MARSH RIDER

Crab Trap Cleanup Story

-Submitted by Dave Markett of the Florida Airboat Association

 

Abandoned, damaged or otherwise derelict blue crab traps are a fairly common occurrence throughout the estuaries and shallow water bays of Florida. For any number of common causes, blue crab traps become derelict by damage or by abandonment. Their plastic-coated, welded-wire construction assures a long underwater existence and every day they are not attended, they continue to trap and kill a wide variety of mostly juvenile sea creatures.

 

Peter Clark is founder and Executive Director of Tampa Bay Watch (TBW), an award-winning organization most famous for their habitat improvement projects throughout Florida's largest estuary. He determined that abandoned blue crab traps represented a threat to many species of estuarine life throughout Tampa Bay and needed to be collected and removed.

 

Clark initially tried to gather these traps with conventional boats and immediately found out that waters shallow enough to reveal an unmarked or abandoned trap was also shallow enough to prevent access from a typical shallow-draft vessel utilizing an underwater propeller. In some cases, getting an outboard boat to an abandoned trap resulted in a propeller scar to sensitive underwater seagrass colonies.

 

Clark then looked to airboats as the answer to the dilemma of locating and retrieving a significant number of crab traps from specific target areas of Tampa Bay. Clark was aware of Florida Airboat Association through a long-term cooperative friendship with several early FAA members. A request for volunteers was launched and the joint FAA/TBW Derelict Crabtrap Removal Project became a reality. Initial efforts targeted the area known as Upper Tampa Bay--that part of the bay located north of Hwy. 60 between Tampa and Clearwater. Other organized projects have included Alafia River and Matlacha in Charlotte Harbor.

 

TBW organized and coordinated volunteer labor and FAA organized and provided volunteer airboat work platforms. It quickly became an impressive and proven partnership. Many of the first volunteers are still active. Among them are Capt. Dale Fields (SA: Capt Catfish), Harry Young (SA: HarryTFirefighter), Vernon Wynn (SA:WynnBoat) and myself. Both organizations see this partnership as a win-win deal for Florida and believe many coastal areas could greatly benefit from similar efforts.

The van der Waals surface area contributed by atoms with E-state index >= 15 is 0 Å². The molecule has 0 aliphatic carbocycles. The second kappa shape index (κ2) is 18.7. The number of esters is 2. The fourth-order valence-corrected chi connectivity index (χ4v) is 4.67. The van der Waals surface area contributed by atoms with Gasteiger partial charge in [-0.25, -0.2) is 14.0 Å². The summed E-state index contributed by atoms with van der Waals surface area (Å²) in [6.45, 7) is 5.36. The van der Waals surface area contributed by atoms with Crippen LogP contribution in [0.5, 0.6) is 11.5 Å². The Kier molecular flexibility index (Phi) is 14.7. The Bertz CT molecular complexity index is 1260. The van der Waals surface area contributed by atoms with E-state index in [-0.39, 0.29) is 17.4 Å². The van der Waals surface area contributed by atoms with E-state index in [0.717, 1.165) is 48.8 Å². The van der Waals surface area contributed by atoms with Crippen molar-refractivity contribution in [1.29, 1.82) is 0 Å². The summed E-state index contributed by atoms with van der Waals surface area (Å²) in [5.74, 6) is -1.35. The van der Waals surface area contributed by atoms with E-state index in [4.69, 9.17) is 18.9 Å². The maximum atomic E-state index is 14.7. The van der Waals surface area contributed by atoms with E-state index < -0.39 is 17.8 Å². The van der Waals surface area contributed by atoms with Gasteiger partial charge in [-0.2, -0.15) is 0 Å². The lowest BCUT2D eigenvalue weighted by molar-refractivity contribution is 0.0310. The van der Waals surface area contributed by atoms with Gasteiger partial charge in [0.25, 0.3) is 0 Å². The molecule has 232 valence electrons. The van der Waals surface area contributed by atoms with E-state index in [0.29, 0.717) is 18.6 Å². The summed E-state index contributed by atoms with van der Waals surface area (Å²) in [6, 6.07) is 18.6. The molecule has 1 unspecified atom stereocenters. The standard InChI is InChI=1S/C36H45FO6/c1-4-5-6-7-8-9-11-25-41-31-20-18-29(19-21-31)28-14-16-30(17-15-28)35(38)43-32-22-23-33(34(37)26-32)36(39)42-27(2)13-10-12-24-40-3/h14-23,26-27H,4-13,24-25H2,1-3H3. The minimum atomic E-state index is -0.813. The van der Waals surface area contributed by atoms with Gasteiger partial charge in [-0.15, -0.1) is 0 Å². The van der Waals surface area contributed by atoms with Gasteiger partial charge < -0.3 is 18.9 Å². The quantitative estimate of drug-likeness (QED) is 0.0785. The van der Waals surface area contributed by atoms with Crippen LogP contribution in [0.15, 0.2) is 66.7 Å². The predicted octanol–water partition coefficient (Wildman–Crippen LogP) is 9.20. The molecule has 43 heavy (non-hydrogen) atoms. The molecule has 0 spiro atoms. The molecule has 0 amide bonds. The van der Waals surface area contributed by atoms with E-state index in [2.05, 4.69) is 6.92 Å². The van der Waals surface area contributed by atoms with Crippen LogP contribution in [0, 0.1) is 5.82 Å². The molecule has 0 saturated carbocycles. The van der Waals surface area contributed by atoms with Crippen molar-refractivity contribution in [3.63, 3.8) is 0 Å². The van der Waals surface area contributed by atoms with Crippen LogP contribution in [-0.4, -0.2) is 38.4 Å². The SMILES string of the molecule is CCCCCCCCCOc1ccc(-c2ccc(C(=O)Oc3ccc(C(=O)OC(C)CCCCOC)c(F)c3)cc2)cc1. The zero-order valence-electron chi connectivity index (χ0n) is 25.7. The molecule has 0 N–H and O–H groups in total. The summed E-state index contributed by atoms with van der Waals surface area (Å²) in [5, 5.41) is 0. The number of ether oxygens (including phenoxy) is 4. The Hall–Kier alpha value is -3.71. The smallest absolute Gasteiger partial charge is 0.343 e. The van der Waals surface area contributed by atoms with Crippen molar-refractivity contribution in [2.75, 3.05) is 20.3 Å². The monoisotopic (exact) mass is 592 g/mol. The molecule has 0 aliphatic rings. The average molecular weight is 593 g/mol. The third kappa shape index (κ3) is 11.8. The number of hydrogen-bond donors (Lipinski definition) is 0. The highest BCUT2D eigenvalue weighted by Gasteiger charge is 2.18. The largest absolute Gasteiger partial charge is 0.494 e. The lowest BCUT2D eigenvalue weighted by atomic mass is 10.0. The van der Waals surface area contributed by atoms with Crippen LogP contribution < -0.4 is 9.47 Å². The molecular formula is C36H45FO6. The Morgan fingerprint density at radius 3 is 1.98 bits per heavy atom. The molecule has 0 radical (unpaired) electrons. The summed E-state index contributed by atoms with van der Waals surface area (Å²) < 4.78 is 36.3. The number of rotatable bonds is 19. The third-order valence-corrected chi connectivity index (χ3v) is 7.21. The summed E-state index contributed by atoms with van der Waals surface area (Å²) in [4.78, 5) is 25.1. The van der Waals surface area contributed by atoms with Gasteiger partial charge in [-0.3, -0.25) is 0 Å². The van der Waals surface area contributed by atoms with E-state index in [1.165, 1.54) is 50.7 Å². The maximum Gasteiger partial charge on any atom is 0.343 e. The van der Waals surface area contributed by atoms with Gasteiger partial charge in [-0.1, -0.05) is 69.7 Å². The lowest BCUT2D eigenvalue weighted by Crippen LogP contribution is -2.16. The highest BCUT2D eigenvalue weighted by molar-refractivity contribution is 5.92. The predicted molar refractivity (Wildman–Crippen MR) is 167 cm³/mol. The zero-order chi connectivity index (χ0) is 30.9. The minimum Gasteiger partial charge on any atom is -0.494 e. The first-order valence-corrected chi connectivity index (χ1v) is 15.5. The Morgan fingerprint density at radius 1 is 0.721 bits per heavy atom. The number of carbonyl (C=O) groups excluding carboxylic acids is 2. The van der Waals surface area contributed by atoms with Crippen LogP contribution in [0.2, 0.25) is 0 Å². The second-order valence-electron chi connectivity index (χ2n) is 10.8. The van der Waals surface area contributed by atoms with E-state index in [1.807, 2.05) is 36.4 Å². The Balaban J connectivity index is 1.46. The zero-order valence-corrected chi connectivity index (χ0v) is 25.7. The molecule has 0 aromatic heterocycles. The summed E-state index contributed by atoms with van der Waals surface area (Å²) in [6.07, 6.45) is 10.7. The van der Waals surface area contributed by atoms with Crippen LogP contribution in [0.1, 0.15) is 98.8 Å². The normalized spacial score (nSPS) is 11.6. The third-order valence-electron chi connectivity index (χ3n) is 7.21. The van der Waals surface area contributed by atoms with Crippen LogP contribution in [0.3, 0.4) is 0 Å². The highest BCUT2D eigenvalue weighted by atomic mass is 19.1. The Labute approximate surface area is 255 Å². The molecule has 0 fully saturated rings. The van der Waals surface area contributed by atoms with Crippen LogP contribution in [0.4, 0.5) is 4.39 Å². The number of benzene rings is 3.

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Saturday, January 24, 2009 was the day 11 volunteers from FAA towed their personal airboats from throughout Florida to meet at the Cockroach Bay Rd. public launch site. There they were met by TBW staff members and volunteers from the Tampa Bay Estuary Program, Coastal Conservation Association, FFWCC, Florida Wildlife Research Institute, and NFWS. Each of the airboats was provided a two-person labor team, tarps to minimize contact between trap and boat, and a variety of tools designed to aid in the capture and recovery efforts. Airboats were then assigned specific grid coordinates of the backwater areas running from Cockroach Bay to the Little Manatee River.

TBW Derelict Crab Trap Removal Project coordinator Sera Herndon briefed recovery teams on specifics of exactly what constitutes abandoned or derelict trap. To meet the strict determining criteria, it had to not have six intact sides, an affixed trap owner identification tag and a license numbered float and line. Only those traps which met the standards could be collected, and every trap collection site had to be identified by GPS coordinates.

 

Teams departed the launch site before 9 am and had a three-hour window to complete their tasks. TBW and TA Mahoney & Co. of Tampa provided shallow draft work skiffs to retrieve gathered traps from the airboats working the shoreline. Most of the abandoned or derelict traps could be seen easily and they were soon gathered. Airboats could be seen moving quickly between the mangrove bay edge and the transport skiffs anchored farther offshore in deeper waters. Once the obvious were retrieved, it became a task of working around the islands and inlets in an effort to locate hidden holes and sloughs that held enough water to hide more abandoned traps. It was in these holes that obvious evidence of the long-term killing capacity of these traps became evident.

 

Every trap in water deep enough to cover the top held trapped fish and small stone crabs. Dozens of juvenile fish were found alive and dead--sheepshead, dogfish and flounder were in most traps. No blue crabs were encountered and many of the collected traps showed clear evidence of collision with boat propellers. The final count of collected traps was just under 100, just about the same number collected last year with similar effort in Upper Tampa Bay and the Alafia River.

 

TBW and FAA expect to continue their work in the future with a partnership that matches the unique ability of airboat to skim areas too shallow for any other vessel with a group of volunteers willing to get muddy to make Tampa Bay a better place.

 

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